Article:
The Theatre of Being opened in Los Angeles on March 4, 1964, or as Silvera liked to put it, “March Forth,” echoing the movement. (The theater also posted a clever sign for sold-out performances—“Soul Out,” as Glover observed.) “As far as I’m concerned, this past decade has been marked by three distinct turning points when it comes to the civil rights struggle,” Silvera was quoted in the New Pittsburgh Courier on June 27, 1970. “The first was the protest marches and sit-ins. The second was the dramatic, though unfortunate, occurrence of virtual revolts in our cities. … But the third turning point will, in my humble opinion, be the most effective. It’s the effect that television programming and advertising is having and will continue to have on all our people, black and white.”
Silvera’s prediction was that, by expanding opportunities for African Americans in Hollywood, “[w]hites [would] come to see Black people essentially as other Americans who, though they look different, are basically the same as themselves: the fear and suspicion of Blackness will recede.” At the same time, he prophesied, “[b]lack people will experience a growing sense of self worth: they’ll see themselves ‘in the picture,’ a part of the mainstream of American life. … And isn’t this what the whole thing is really about? Of course it is.”
The Theatre of Being had production and teaching components, and Silvera drove his actors hard, so much so that they nicknamed him “Rasputin.” But no one was more loyal to the talent he cultivated, including Isabel Sanford (later of The Jeffersons), Juanita Moore (Imitation of Life) and Beah Richards, who, before appearing in Guess Who’s Coming to Dinner, won acclaim for her turn as Margaret Alexander in The Amen Corner. And when Richards wasn’t given a single role in Hollywood that next year, save as a maid, Silvera was so outraged he took out an ad in one of the trades, which, as quoted by Glover of the AP, said: “To the industry: We thank you for nothing. You have ignored us. You have insulted us. You have rendered us invisible.”
Into the Theatre of Being Silvera poured his money and compassion, born out of the wounding experiences he had endured in his 50 years on Earth—not least the four years he had spent earlier in his career on the McCarthy-era blacklist (surviving on stage work until his agent cleared his name, according to the Chicago Daily Defender on March 6, 1971). “The theater,” Glover quoted Silvera, “must communicate a new affirmation—to help lead people out of the quicksands of hate.” As an actor, a producer, director and teacher, Silvera was the one pulling on the rope of rescue. “The Theatre of Being takes us back to B.C.,” he told Glover, “before the corruption of words, and gets at the meaning behind words. In that process reality emerges.”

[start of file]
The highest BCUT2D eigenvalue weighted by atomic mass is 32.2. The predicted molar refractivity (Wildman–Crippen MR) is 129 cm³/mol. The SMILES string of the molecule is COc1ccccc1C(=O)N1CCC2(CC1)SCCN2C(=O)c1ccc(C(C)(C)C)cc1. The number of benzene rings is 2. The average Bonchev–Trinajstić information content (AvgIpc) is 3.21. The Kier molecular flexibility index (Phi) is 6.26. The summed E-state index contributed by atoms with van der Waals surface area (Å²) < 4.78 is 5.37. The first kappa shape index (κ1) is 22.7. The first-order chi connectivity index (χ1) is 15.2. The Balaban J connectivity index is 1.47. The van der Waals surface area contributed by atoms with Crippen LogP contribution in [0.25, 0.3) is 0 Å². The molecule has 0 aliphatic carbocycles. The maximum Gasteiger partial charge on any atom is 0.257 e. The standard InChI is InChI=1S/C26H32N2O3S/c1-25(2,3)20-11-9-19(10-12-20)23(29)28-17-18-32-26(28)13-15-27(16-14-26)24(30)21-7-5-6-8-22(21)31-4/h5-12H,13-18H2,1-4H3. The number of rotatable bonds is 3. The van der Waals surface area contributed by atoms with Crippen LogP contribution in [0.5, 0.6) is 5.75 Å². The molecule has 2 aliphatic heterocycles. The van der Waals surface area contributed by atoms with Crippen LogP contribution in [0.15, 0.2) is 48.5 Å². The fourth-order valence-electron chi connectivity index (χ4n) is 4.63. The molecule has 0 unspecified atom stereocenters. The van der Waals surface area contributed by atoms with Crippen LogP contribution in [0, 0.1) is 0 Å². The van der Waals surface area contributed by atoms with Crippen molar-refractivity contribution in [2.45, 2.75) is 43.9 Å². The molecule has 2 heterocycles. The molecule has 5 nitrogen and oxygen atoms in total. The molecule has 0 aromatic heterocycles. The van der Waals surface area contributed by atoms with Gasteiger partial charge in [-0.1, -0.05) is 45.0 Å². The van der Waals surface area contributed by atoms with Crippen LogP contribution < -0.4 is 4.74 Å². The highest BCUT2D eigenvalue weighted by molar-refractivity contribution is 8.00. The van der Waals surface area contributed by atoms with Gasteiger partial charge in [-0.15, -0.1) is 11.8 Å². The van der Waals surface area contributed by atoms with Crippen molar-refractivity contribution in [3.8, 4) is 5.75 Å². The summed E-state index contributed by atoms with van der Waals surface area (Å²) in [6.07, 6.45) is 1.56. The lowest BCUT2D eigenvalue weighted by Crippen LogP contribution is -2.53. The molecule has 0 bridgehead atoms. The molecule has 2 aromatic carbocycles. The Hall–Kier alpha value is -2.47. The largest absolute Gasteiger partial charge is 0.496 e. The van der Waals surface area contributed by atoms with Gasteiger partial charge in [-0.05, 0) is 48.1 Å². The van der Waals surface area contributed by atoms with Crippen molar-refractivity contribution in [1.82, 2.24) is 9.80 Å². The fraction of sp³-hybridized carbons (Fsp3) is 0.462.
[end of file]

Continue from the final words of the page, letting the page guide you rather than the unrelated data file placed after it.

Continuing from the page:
Silvera’s production group was home to that emerging reality from 1964 to 1967, right in the heart of Hollywood, from the Robertson Playhouse to the Coronet to the Music Box. In addition to The Amen Corner, they staged Blood Knot (by South African playwright Athol Fugard), a poetry night called For My People (a tribute to Margaret Walker’s 1942 book of poetry, which won the Yale Series of Younger Poets award) and had an open house in 1966 where Maya Angelou performed, three years before the world would know her as the author of I Know Why the Caged Bird Sings.
Outside of Los Angeles, Silvera brought The Amen Corner to Broadway in April 1965 with sponsorship from the widow of Nat King Cole, who had hoped to back the show himself before losing his fight with cancer that February. Silvera not only directed and produced The Amen Corner, but he also starred as Luke, the estranged husband. It premiered April 15, 1965, and ran for 84 performances at the Ethel Barrymore Theatre, the same theater where A Raisin in the Sun opened in 1959 and again in 2014.
Like Lorraine Hansberry, Frank Silvera was a genius, “a deeply earnest, studious man, who talks more like a college professor than a thespian,” the Chicago Daily Defender said March 6, 1971. For example, in his interview with Glover, Silvera said that he was struggling against “the world’s infrangible obduracy” and that “the nightmare of hate that engulfs us is due to a disease of the mind like polio is a disease of the blood.” For Silvera, the struggle was ongoing. “I’ve poured all my money into this,” he told Glover, “but I can’t stop now.”